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Re: Senate bill to go to Mars

Postby Elheru Aran » 2016-09-28 05:11pm

Most of the problem with resurrecting older engines, I think, is that we no longer have the machines to make them, and the tooling is nearly as expensive if not more so than the engines...
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Re: Senate bill to go to Mars

Postby TimothyC » 2016-09-28 09:17pm

Eternal_Freedom wrote:Why are people trying to design wholly new engines anyway?


Because Musk wants to do ISRU on Mars, and that drives a Methlox engine - something that hasn't been done at the scales he's looking at before. Additionally, the best analogy I've come up with for the Raptor is that the Raptor is the result of a force mating of an RS-25 (Space Shuttle Main Engine) and an RD-181 (Single chamber version of the 2 chamber RD-180 Atlas V engine and 4 chamber RD-170 Zenit/Energia Booster engine) with a forced growth hormone regime. Furthermore, the Raptor is planned to push the state of the art further than any of the Soviet high pressure work did in the 60s-80s. It's a major forward movement. Do also remember that prior to SpaceX's work on the Merlin the last new American engine was the RS-68, which came from various programs to develop single use/low cost versions of the SSME. Prior to that the US had the SSME, and prior to that the E-1/F-1/H-1/J-2/M-1 development of the 1960s.

Eternal_Freedom wrote:Don't we still have the plans for the F-1 in a file somewhere?


We do, and we have thousands of hours of interviews with engineers and technicians that built the things. Rocketdyne put a lot of money into preserving the know-how for a hoped-for production restart that hasn't happened yet. Even then, there are thousands of changes that you would want to do - and such things have been detailed for the F-1B (the proposed engine for the SLS Liquid booster upgrade - each booster would have 2 F-1Bs).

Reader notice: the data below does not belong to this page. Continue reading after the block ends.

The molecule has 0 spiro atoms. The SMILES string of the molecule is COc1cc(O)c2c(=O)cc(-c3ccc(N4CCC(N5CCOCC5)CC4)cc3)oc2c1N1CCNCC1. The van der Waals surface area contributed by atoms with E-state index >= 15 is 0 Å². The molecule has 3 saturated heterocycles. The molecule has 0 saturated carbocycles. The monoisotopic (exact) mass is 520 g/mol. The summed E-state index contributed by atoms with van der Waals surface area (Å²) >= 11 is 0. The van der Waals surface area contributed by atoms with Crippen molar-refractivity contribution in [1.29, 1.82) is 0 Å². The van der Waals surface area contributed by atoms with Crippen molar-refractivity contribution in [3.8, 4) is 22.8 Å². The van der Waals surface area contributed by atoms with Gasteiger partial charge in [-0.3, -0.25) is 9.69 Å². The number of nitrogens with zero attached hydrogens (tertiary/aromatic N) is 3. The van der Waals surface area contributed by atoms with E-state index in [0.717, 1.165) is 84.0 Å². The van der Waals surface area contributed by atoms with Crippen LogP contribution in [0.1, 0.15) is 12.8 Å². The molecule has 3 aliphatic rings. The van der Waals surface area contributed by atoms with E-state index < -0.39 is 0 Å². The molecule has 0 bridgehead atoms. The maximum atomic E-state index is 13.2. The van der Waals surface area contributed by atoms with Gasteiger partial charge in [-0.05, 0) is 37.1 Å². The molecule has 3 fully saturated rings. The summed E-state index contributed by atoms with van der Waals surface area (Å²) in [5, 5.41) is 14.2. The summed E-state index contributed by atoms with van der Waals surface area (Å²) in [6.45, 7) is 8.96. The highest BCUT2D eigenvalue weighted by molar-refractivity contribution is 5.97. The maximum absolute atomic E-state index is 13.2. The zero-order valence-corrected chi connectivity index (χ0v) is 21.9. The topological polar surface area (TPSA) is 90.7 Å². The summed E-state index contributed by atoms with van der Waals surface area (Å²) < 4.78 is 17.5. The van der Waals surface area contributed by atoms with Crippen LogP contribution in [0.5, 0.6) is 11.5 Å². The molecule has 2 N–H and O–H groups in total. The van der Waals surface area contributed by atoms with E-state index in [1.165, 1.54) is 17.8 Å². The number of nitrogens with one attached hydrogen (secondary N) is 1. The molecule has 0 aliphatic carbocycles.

Eternal_Freedom wrote:Even one of those will lift something like 680 tonnes off the ground, why aren't we building single-engine first stages with those?


Because you can't deep-throttle an F-1. A single F-1 can only throttle down to around 70% of rated thrust, and as such could not be used for landing the rocket propulsively. Eight of the nine engines on a Falcon 9 are shut down for landing, meaning that the rocket is coming in on about 11% of take off thrust, and it still has a very high TWR at the point of landing. For reference, the engine with the deepest throttle is the RL-10, which can throttle down to ~10-15% of rated thrust, but it's an upper stage engine. The booster engine with the deepest throttle is the RD-191 which can get down around 30% of rated throttle.
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Re: Senate bill to go to Mars

Postby Highlord Laan » 2016-10-03 04:52am

It's barely enough to keep NASA running, let alone do anything amazing. To pull off a 21st century extraterrestrial landing, they'll need a lot more money to play with. That money exists, but good luck breaking it loose.

There's a basic, three-step list to getting NASA well and truly back on its feet:

1. Inform the Air Force that's it's not 1985 anymore.
2. Look in awe at all the zeroes that just showed up in the treasury.
3. Give a quarter of it to NASA.